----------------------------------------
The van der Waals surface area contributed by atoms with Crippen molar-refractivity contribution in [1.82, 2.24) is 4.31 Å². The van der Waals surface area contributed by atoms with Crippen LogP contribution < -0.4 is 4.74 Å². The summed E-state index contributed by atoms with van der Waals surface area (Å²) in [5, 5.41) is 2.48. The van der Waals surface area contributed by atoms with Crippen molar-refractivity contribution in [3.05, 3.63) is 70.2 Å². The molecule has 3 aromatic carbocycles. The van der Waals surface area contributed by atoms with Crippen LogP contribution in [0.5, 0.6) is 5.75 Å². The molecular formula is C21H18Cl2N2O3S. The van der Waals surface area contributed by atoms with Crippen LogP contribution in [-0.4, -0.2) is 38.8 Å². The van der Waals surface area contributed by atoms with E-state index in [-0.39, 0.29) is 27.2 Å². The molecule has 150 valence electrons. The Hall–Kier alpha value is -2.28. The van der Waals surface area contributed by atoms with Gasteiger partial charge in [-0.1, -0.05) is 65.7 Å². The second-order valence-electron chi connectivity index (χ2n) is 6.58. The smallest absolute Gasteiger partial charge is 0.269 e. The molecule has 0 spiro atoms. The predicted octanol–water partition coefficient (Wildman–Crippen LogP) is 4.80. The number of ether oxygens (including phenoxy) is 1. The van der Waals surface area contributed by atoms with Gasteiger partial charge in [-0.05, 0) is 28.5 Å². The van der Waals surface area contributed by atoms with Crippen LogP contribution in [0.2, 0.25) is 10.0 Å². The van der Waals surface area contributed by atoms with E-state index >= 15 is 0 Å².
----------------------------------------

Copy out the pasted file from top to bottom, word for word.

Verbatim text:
The van der Waals surface area contributed by atoms with Crippen molar-refractivity contribution in [1.82, 2.24) is 4.31 Å². The van der Waals surface area contributed by atoms with Crippen LogP contribution < -0.4 is 4.74 Å². The summed E-state index contributed by atoms with van der Waals surface area (Å²) in [5, 5.41) is 2.48. The van der Waals surface area contributed by atoms with Crippen molar-refractivity contribution in [3.05, 3.63) is 70.2 Å². The molecule has 3 aromatic carbocycles. The van der Waals surface area contributed by atoms with Crippen LogP contribution in [0.5, 0.6) is 5.75 Å². The molecular formula is C21H18Cl2N2O3S. The van der Waals surface area contributed by atoms with Crippen LogP contribution in [-0.4, -0.2) is 38.8 Å². The van der Waals surface area contributed by atoms with E-state index in [-0.39, 0.29) is 27.2 Å². The molecule has 150 valence electrons. The Hall–Kier alpha value is -2.28. The van der Waals surface area contributed by atoms with Gasteiger partial charge in [-0.1, -0.05) is 65.7 Å². The second-order valence-electron chi connectivity index (χ2n) is 6.58. The smallest absolute Gasteiger partial charge is 0.269 e. The molecule has 0 spiro atoms. The predicted octanol–water partition coefficient (Wildman–Crippen LogP) is 4.80. The number of ether oxygens (including phenoxy) is 1. The van der Waals surface area contributed by atoms with Gasteiger partial charge in [-0.05, 0) is 28.5 Å². The van der Waals surface area contributed by atoms with Crippen LogP contribution in [0.2, 0.25) is 10.0 Å². The van der Waals surface area contributed by atoms with E-state index >= 15 is 0 Å².